Patrick O’Dell is the man behind perhaps some of the most authentic and relevant skateboard documentaries ever produced via his series “Epicly Later’d” on the Vice network. Patrick’s low key, humble vibe and his sincere interview style has revealed many otherwise unknown perspectives from some of skateboarding’s most intriguing personalities. With more episodes in the works, Mr. O’Dell’s plans surely include delivering more quality content as he catches up with new subjects of note. I was able to track him down to answer some questions about the show and his experiences interviewing pro skaters for a living.
Interview / Intro by Dustin Umberger | Photo By Kynan Tait
Dustin: Prior to the debut of Epicly Later’d, you were known for skating. Were you on a path towards sponsorship and skating full-time? What were the circumstances leading up to your decision to pursue what became Epicly Later’d?
Patrick: I was never in any kind of running to be a sponsored skater. I got flowed Acme boards through Donny Humes/ Dodge skatepark in Ohio at one point when I was 15, but that was kind of a fluke. Sometime during high school, I went full time in pursuit of photography and skateboarding as more of a hobby.
Dustin: The show has featured a lot of skaters who shined in the 90′s, and as a result Epicly Later’d has developed a large following of older skaters. Was this something you intended in developing the show? Do you think that younger skaters are interested in learning about skateboarding’s history?
Patrick: I think it’s just that younger skaters don’t have as much of a story to tell because they are writing it. Older pros can have 10-20 years of skate tales, and the ability to reflect on it. I have done enough 80′s pros, but I’m working on it.
Dustin: The format of your interviews is very loose and gives the impression of a fan getting to know their favorite pros. Before the show, were you acquainted with many of the pros you later interviewed? Which pro were you most excited to meet?
Patrick: I am good friends with a lot of the people in the early episodes, and branched out. I was very excited to meet Cardiel and Julien.
Dustin: Following these interviews, do you maintain contact with your subjects? Have any close friendships resulted from your experiences interviewing pro skaters?
Patrick: I don’t know, I think I have the same friends I’ve always had, but I keep in touch with a lot of the skaters.
Dustin: When you were negotiating with the Vice network, did you get the impression that they were knowledgable about skateboard culture? Are there many skaters on their staff?
Patrick: We didn’t really negotiate. The owners of Vice aren’t really skaters, but they are very skate-connected. But a lot of skaters do work there. Spike Jonze is the Creative Director and he’s as skate as they come.
Dustin: Some of your recent episodes have a bittersweet feel, especially the recent Ricky Oyola and Menace episodes. It seems to serve as a reminder that skateboarding can be kind to some and harsh to others. What is your take on the prospects of becoming a pro skater today?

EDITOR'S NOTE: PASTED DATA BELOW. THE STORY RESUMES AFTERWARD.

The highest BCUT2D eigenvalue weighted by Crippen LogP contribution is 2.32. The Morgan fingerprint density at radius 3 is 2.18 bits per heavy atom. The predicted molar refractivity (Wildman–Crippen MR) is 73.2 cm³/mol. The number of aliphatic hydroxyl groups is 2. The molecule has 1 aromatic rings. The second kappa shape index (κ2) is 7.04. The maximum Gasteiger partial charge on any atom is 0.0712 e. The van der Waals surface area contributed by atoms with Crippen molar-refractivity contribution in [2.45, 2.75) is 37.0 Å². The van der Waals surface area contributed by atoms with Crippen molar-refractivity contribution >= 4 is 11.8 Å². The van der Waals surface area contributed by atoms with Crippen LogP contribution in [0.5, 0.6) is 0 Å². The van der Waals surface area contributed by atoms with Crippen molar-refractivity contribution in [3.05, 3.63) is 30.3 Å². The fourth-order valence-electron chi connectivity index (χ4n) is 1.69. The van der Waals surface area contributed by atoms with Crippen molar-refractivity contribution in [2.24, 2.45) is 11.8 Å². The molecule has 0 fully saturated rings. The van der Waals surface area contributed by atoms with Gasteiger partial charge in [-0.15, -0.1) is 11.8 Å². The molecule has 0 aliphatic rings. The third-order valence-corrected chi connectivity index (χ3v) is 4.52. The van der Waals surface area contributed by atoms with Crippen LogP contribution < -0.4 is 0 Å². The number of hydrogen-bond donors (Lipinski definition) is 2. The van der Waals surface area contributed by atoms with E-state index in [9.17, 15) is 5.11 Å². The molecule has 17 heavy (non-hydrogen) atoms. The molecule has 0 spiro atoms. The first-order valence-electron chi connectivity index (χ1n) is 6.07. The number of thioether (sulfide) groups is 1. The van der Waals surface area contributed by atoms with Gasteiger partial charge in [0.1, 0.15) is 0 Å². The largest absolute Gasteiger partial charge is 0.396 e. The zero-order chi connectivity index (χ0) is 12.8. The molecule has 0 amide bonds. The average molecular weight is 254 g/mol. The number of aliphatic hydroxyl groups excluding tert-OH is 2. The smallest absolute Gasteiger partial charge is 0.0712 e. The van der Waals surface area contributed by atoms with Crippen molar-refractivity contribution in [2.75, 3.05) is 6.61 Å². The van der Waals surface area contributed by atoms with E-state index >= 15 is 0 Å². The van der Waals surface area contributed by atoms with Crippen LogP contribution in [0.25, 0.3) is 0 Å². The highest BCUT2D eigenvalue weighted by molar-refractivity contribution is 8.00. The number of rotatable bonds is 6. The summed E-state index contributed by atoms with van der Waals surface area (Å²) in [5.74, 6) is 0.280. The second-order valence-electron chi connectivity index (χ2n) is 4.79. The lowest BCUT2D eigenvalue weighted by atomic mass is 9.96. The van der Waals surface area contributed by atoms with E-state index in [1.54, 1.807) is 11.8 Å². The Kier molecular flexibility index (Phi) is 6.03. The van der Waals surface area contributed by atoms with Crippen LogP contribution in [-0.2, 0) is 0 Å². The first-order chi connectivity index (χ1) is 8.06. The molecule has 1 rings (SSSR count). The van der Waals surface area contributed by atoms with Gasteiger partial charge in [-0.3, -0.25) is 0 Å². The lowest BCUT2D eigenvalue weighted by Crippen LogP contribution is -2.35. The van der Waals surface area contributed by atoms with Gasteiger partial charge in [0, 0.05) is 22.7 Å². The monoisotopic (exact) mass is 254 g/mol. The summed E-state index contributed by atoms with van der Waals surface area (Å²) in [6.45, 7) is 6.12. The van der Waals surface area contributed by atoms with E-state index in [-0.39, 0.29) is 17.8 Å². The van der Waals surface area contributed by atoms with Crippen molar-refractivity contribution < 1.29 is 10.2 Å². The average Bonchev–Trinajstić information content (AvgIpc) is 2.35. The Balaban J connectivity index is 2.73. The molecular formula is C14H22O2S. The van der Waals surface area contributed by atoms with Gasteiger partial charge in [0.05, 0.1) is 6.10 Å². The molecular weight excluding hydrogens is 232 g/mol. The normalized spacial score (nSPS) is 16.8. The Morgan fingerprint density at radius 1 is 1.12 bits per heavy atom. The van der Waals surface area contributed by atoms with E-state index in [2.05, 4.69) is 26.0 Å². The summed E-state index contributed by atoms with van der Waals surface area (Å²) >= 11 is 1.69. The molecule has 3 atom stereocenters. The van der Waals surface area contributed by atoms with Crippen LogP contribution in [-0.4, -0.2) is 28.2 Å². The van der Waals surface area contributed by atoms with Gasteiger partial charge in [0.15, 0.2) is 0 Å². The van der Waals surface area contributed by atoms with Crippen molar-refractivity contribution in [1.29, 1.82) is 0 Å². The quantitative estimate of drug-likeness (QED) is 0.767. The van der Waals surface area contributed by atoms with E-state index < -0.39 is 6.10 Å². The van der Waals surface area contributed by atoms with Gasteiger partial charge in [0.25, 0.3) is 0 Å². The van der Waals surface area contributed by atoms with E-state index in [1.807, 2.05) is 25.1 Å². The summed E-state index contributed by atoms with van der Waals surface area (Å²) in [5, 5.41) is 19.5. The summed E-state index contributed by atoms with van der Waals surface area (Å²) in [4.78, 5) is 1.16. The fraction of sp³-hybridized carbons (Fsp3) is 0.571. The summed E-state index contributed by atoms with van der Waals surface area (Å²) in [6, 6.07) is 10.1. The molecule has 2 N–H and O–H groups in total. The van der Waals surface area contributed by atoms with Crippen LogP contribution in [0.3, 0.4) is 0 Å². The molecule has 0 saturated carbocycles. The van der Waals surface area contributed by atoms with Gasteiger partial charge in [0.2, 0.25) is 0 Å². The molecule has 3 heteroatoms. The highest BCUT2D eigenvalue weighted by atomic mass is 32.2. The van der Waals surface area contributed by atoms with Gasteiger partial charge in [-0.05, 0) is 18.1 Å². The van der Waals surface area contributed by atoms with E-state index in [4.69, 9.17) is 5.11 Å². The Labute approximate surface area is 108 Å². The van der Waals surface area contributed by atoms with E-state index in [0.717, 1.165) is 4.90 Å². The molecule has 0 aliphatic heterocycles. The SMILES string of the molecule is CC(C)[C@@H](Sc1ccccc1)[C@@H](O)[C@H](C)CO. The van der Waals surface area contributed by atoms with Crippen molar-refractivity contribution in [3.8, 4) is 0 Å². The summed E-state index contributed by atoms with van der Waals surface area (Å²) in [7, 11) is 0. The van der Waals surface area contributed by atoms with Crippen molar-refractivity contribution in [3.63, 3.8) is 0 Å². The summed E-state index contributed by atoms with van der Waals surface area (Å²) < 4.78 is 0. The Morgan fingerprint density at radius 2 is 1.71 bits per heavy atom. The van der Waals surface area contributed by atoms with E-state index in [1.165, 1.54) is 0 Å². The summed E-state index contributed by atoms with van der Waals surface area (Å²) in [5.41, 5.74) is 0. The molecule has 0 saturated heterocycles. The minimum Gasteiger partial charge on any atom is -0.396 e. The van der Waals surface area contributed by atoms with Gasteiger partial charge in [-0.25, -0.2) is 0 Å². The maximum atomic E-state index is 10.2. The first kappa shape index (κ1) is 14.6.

Patrick: I think skateboarding gives you what you put into it. I would tell a kid turning pro that you should figure out what you want to do after skating and prepare for it. Save money and mentally brace yourself for the come down.
Dustin: The Menace episodes have really resonated with viewers, and I think they were some of the best of the series. Has there been any word or reaction from Kareem since they’ve premiered? Kareem’s absence from the episodes was a disappointment, but like all of your interviews the result is all about timing and opportunity. Do you plan to contact Kareem in the future?
Patrick: I don’t know what Kareem’s deal is, but I would love to do an episode with him. He doesn’t live in LA and I think he has his hands in other pots. Not sure what though.
Dustin: Surely you get a lot of suggestions for future episodes. Are you willing to give away any projects in the works? Is Vice planning to support additional seasons of the show?
Patrick: I have one with Arto filmed and one with Elissa mostly filmed. A lot more people have said ‘yes’ to doing them so I’m working steady on getting them done. Vice seems like they want to keep putting them out.
Dustin: Have you been able to sustain yourself financially based on Epicly Later’d? What does your daily schedule consist of?
Patrick: Well, I used to do the show as my main full-time thing, but now I also help out with Altamont Apparel. I help find collaborators and artists to work with, do the photography and videos… so I spend half my time doing that, and then the other half chasing down interviews.
Dustin: What has been your favorite episode so far in the series? What are your ultimate goals for Epicly Later’d, and what advice can you offer to aspiring documentary filmmakers, both within and outside of skateboarding?
Patrick: My favorite was Cardiel’s, hands down. The Gonz/Hosoi one is another favorite because it was a turning point in the theme of the show. I think someday I want to take all the raw tapes and re-edit them into a super huge 40-hour history of skateboarding DVD box set. Instead of editing them by skater, it will be by year. Haha, look for that in 2025. My only advice is rather cliché; love what you do and you won’t mind being broke doing it.